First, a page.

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What Matters January: MedTech News You Need to Know

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January 07, 2017

Overheard at GMM HQ

"Any airline that lets me order a cocktail from my seatback screen definitely shares my point of view."
– Mia Benenate on how Virgin America's "brand POV" upped the ante for air travel.

WHAT THE INDUSTRY IS BUZZING ABOUT

BEAM ME UP (TO PRISON), SCOTTY

Trekkies will infuse their love for Star Trek into just about anything, and the med device world is no exception. A 60-year-old Illinois man solicited a reported $26M from investors for his "McCoy Home Health Tablet," inspired by the famed tricorder used by Star Trek's Dr. Leonard McCoy character. Riiiiight.

TREKKIE TIME OUT

So yeah, that tablet is a fraud. The imaginative Trekkie pleaded guilty to wire fraud and aggravated identity theft, receiving a sentence of five years and $1.35M in forfeiture and restitution. Not even the Starfleet can deliver him from this one.

THE 411

Star Trek: Great inspiration for a Comic Con outfit, but not so much for modern day healthcare.

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NEW YEAR'S RESOLUTION: DON'T GET HACKED

New Year, New Password! That's what the Department of Health and Human Services Office of the Inspector General recommends as your 2017 resolution. Their newly released fiscal work plan includes a plan to "examine the FDA's plans and processes for timely communicating and addressing a networked medical device cybersecurity compromise." They also plan to lose 12 pounds and finally organize the garage.

SAFETY > SECURITY

Steve Abrahamson, Director of Product Security Programs at GE Healthcare, tackled the issues of patient safety, device security, and usability during a recent session at BIOMEDevice San Jose, saying that, "Patient safety risk always trumps security risk or malicious activity risk." Kinda sounds like a new medtech "Roe, Sham, Bo" game ...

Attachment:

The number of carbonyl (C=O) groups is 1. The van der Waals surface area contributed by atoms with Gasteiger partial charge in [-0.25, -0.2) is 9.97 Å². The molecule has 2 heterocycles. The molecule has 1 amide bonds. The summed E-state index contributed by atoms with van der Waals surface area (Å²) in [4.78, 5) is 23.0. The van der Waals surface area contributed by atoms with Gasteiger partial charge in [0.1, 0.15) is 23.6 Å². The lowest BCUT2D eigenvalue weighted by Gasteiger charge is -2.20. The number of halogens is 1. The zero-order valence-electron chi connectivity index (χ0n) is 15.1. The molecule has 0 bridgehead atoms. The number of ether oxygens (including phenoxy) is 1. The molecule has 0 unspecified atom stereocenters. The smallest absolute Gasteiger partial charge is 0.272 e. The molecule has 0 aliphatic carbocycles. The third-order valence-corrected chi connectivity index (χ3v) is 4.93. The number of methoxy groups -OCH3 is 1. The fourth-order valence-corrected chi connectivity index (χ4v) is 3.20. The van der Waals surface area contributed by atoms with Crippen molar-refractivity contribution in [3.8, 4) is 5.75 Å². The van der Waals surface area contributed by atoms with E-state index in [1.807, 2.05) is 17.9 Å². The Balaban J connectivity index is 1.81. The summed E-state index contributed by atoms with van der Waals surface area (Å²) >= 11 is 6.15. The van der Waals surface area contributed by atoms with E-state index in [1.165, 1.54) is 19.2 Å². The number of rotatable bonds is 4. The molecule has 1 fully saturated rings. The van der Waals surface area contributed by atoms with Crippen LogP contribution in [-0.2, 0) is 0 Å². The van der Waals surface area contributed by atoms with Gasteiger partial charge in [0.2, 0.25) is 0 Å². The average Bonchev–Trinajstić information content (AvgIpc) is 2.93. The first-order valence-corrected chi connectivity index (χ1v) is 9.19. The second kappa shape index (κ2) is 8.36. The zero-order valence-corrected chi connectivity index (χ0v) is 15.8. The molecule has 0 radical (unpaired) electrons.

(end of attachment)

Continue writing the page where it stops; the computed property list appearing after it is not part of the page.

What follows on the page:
THE 411

The FDA has upped its cybersecurity game over the past couple years with a series of guidances and alerts, but further measures are needed to navigate the matrix of patient safety, security risk, usability, and integration of legacy products. And whoever can figure that out will also teach your Nana how to use SnapChat.

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PAY TO PLAY

And by "play" we mean "receive medical care." More and more healthcare providers are requiring patients to pay their share prior to their treatment, even when that treatment is a surgical procedure with a multi-thousand dollar deductible. New pre-op instructions: No blood thinners, fast for 12 hours, and make it rain.

NOT A GREAT TIME TO CHAT

While most patients have grown accustomed to paying a $20 copay before seeing their GP, the shift towards point-of-service collections in the hospital setting raises some ethical concerns. NPR reports "experts say that trying to pin patients down for payment in more acute settings, such as the emergency department, may cross a line."

THE 411

The higher a patient's deductible is, the harder it is for a provider to collect the full amount. Hospital administrators are having some awkward waiting room conversations in an attempt to change this. ATM machines coming soon to an ER near you.

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GOOD TO KNOW

As if this past year wasn't turbulent enough, research now shows that life expectancy actually declined amongst Americans last year. How about this pick-me-up quote from David Weir, Director of the Health and Retirement Study at the Institute for Social Research at the University of Michigan: "Virtually every cause of death [increased]. It's all ages." Time to re-up those New Year's resolutions and toast with that glass of red wine that the Blue Zone Diet purports will help us live longer.

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